This comedy about a Korean Canadian family started out as a play and ended abruptly after its fifth season, when the creators, Ins Choi and Kevin White, left the show. Despite some unevenness over its 65 episodes, “Kim’s” was most often a low-key kind of show, gently paced and easy to like, a single-camera comedy that felt like a multicamera one in style and approach. But it was still packed with genuine and potent tensions, especially between Appa (Paul Sun-Hyung Lee) and Jung (Simu Liu), the stern father and his mostly distant son. (Streaming on Netflix.)

The jokes on “Mom” were rarely good, but the story lines always were, and the show’s outlook was bright and precise: Change is hard, but change is possible. This multicamera network comedy ran for 170 episodes over eight seasons, and I’m not sure there has ever been another long-running series that so wholly reinvented itself — let alone as successfully and as often — as “Mom” managed to. It started out following Bonnie (Allison Janney) and her once-estranged daughter, Christy (Anna Faris), their A.A. meetings, Christy’s workplace and her children and ex. First the workplace setting receded, then the kids were written out. Then “Mom” turned more of its attention to the other women at the 12-step meetings, and they became the center so much that Faris’s departure in its final season barely registered. And yet … “Mom” always still felt like itself, broad and welcoming and really about something. (Streaming on Hulu.)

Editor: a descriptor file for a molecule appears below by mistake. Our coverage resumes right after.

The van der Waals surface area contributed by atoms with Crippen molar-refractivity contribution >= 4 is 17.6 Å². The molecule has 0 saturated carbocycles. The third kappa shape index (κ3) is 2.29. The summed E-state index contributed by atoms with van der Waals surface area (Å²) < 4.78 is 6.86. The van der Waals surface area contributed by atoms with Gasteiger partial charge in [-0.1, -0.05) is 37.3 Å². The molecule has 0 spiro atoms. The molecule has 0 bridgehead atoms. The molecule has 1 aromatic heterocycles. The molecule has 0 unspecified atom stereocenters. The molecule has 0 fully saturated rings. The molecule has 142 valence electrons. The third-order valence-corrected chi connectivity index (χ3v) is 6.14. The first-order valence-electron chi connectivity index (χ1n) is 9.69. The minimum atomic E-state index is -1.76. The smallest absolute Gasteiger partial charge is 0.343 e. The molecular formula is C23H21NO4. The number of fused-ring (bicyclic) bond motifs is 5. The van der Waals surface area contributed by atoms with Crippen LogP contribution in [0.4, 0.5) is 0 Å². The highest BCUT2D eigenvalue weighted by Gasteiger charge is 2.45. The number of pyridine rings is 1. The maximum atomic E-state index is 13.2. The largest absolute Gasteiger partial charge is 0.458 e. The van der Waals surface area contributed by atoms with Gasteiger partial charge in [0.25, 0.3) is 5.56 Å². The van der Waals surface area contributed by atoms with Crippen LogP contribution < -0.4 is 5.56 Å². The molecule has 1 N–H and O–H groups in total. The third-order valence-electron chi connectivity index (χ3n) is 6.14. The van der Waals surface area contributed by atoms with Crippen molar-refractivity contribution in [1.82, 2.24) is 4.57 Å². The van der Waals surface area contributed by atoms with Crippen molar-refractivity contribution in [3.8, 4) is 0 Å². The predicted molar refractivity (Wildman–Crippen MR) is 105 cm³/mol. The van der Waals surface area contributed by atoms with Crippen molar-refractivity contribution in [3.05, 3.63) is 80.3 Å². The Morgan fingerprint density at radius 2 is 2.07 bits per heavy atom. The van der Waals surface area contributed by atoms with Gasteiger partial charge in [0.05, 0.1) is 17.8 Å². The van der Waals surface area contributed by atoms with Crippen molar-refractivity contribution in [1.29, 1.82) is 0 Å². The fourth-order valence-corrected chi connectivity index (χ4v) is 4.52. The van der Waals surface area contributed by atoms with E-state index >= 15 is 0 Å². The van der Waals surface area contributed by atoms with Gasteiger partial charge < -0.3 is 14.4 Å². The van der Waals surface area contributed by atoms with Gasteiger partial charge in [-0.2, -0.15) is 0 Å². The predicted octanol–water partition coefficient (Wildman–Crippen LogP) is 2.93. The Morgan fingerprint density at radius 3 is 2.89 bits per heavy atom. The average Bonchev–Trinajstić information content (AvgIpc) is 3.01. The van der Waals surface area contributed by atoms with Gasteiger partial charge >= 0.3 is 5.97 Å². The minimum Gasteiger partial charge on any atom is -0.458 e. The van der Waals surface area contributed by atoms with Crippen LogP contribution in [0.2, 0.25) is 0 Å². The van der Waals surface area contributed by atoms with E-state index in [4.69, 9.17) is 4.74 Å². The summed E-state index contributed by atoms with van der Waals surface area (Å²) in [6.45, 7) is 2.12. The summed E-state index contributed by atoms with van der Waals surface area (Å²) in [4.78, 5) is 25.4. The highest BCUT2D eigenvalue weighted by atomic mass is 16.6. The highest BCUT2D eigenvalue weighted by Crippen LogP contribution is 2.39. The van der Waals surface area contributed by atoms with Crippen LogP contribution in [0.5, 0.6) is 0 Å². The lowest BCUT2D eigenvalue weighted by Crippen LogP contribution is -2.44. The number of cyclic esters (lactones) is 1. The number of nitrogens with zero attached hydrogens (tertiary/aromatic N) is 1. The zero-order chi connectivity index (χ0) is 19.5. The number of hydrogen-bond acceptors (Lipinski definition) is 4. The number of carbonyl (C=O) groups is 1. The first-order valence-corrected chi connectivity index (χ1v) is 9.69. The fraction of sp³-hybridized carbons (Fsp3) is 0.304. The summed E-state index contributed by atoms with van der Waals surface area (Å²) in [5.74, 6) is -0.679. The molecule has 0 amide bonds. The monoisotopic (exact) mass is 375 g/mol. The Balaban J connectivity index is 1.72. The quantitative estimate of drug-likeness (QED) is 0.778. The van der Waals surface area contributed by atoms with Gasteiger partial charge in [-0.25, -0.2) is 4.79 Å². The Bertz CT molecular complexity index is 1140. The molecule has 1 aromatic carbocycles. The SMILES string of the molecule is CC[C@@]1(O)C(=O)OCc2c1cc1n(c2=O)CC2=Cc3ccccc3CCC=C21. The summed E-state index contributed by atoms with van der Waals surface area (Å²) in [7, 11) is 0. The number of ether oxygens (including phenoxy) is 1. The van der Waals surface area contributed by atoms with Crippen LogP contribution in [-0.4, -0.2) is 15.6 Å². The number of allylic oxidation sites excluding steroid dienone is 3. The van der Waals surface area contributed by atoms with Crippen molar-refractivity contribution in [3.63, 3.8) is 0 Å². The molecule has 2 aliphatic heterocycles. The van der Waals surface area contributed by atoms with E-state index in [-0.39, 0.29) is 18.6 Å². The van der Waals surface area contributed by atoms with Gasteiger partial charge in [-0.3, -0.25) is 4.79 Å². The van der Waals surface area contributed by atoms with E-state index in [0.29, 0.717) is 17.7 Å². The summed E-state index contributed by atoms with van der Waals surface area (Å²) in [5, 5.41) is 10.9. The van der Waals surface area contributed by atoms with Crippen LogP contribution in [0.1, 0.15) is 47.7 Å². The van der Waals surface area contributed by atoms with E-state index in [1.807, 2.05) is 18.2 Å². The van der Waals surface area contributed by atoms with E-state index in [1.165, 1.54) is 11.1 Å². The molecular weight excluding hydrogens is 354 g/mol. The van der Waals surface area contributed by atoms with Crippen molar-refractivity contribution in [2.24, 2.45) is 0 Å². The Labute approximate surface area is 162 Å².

Even though “Pose” ran for only three seasons, it covered about a decade in its characters’ lives. And a lot can happen in 10 years: a lot of suffering and an incomprehensible amount of loss, but also self-actualization and flourishing, love and joy. Set within New York City’s drag ballroom scene in the ’80s and ’90s, “Pose,” created by Steven Canals, Brad Falchuk and Ryan Murphy, is one of few shows to center transgender women of color, and it never shied away from the abuses and indignities its characters survived. But “Pose” was also a celebration, a juicy soap and one of TV’s most kinetic and dance-intensive shows. (Streaming on Netflix.)

While there was plenty of humor and insight to enjoy in Seasons 2 and 3, the crown jewel of “Shrill” will always be its fourth episode, “Pool,” when Annie (Aidy Bryant) attends a pool party that finally helps her escape the “mind prison” of self-loathing. Based on the memoir “Shrill: Notes From a Loud Woman,” by Lindy West, the TV show was specifically about a fat woman learning how to stop apologizing for her own existence. But more generally, it was about accepting love and rejecting harm. (Streaming on Hulu.)

God, it’s like nobody even swashbuckles anymore. “Wynonna Earp,” a sci-fi horror show about a demon-hunting descendant of Wyatt Earp, always seemed to be getting away with something — it felt too clever and too ridiculous to really be on television. While it’s not uncommon for shows with elaborate mythologies to lose their magical forests for the trees, “Wynonna Earp,” thanks in part to Melanie Scrofano’s performance as Wynonna, never lost sight of its emotional core or snazzy sense of fun. (Streaming on Netflix.)

Honestly, huge swaths of “Younger” were terrible, and in its final season, the show barely limped across the finish line. But when it was great, “Younger,” created by Darren Star and starring Sutton Foster as a woman who lies about her age to get a job in publishing, was a ton of fun, the kind of show that sparks a quiet little “yay” in your brain each time an episode begins. Yay, let’s be BFFs and wear outrageous outfits to work, where we will support and understand each other. Yay, let’s have fizzy romances with Brooklyn hunks and sexy bosses. Yay, put on this necklace the size of a meteor and scold me. Yay, jokes about books and authors. Yay, Debi Mazar is here. Yay, yay, yay. (Streaming on Paramount+.)

Honorable mentions: “PEN15,” which announced its finale too close to deadline for regular list consideration (Hulu); “On My Block,” which is getting a spinoff (Netflix); “Goliath” (Amazon Prime Video); and “Conan” (TBS).